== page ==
In Washington 2017, Alexander Zverev defeated Kevin Anderson, Kei Nishikori, and Daniil Medvedev to win his fifth ATP title. Alexander defeated Malek Jaziri and his brother Mischa to advance into the quarterfinals a year later when he returned to the Citi Open as the top seed.
The German overcame a set behind to defeat Nishikori in Washington for the second consecutive year and maintain his title chances. Alexander advanced to the championship match by defeating Stefanos Tsitsipas, the 10th seed, 6-2, 6-4, in a match between two up-and-coming players.
Zverev was the prematch favorite because of his ranking and last year’s performance in the American capital; it was their first encounter. Alexander, who lost 13 points in nine service games without ever having a break chance, was the key player in the initial shot.
In 2018, Alexander Zverev made it to his second straight Washington final.
After that week, young sensation Stefanos Tsitsipas climbed into the top 30. Nevertheless, with 45 percent of his games ending in losses and three breaks, he had little chance against Zverev.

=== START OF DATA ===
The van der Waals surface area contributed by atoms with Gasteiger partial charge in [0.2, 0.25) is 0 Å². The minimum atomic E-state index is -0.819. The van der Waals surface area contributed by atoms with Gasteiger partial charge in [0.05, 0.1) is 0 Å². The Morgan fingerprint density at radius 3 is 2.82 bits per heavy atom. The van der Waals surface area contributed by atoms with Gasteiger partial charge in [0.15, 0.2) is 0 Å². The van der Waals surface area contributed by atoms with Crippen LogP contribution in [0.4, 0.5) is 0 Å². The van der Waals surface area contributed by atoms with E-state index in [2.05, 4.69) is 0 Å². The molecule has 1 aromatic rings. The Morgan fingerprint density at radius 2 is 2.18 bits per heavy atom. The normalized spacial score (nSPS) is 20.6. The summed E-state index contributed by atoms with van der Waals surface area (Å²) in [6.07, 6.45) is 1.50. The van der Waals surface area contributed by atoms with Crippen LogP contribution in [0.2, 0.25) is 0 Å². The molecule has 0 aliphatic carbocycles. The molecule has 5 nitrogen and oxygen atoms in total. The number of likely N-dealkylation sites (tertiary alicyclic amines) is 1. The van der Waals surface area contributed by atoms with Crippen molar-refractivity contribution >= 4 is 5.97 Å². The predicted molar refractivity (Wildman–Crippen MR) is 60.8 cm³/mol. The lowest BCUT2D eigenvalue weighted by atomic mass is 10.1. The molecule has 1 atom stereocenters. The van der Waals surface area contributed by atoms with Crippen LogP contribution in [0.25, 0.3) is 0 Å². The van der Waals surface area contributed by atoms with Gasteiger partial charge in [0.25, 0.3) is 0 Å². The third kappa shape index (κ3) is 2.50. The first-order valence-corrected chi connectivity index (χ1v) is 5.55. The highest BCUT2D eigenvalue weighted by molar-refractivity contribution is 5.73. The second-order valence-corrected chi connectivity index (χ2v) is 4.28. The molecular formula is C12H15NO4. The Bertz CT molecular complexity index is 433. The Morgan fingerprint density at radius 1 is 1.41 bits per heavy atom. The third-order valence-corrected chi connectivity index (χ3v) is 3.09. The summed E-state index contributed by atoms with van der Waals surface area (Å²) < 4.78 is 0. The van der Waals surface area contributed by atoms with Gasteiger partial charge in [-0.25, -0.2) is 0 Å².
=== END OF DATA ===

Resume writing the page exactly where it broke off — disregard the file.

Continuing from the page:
Alexander made 18 unforced errors and 23 winners. While this was going on, Stefanos finished with 15 direct points and 22 errors, failing to exert any pressure with his strokes or jolt his opponent out of his comfort zone. The German outperformed the Greek in nearly every phase, winning the longer and shorter exchanges while keeping the unforced errors below ten.
In the first set, Zverev dominated, outlasting his opponent on serve and return. In the third game, Stefanos lost a break due to a costly double fault. Alexander received another return game after winning on a forehand at 3-1.
After 34 minutes, he finished game eight with an ace to win the set. In set two, Stefanos stepped up his game, and they remained tied at 4-4 through the opening eight games. The Greek lost ground in game nine and was defeated after nine deuces and four break points for Zverev, failing to advance to the tie break.
After the other player’s forehand blunder and a 15-minute roller coaster, the German took command. In game 10, Alexander had a comfortable hold thanks to four service aces, advancing him to face Alex de Minaur in the championship match.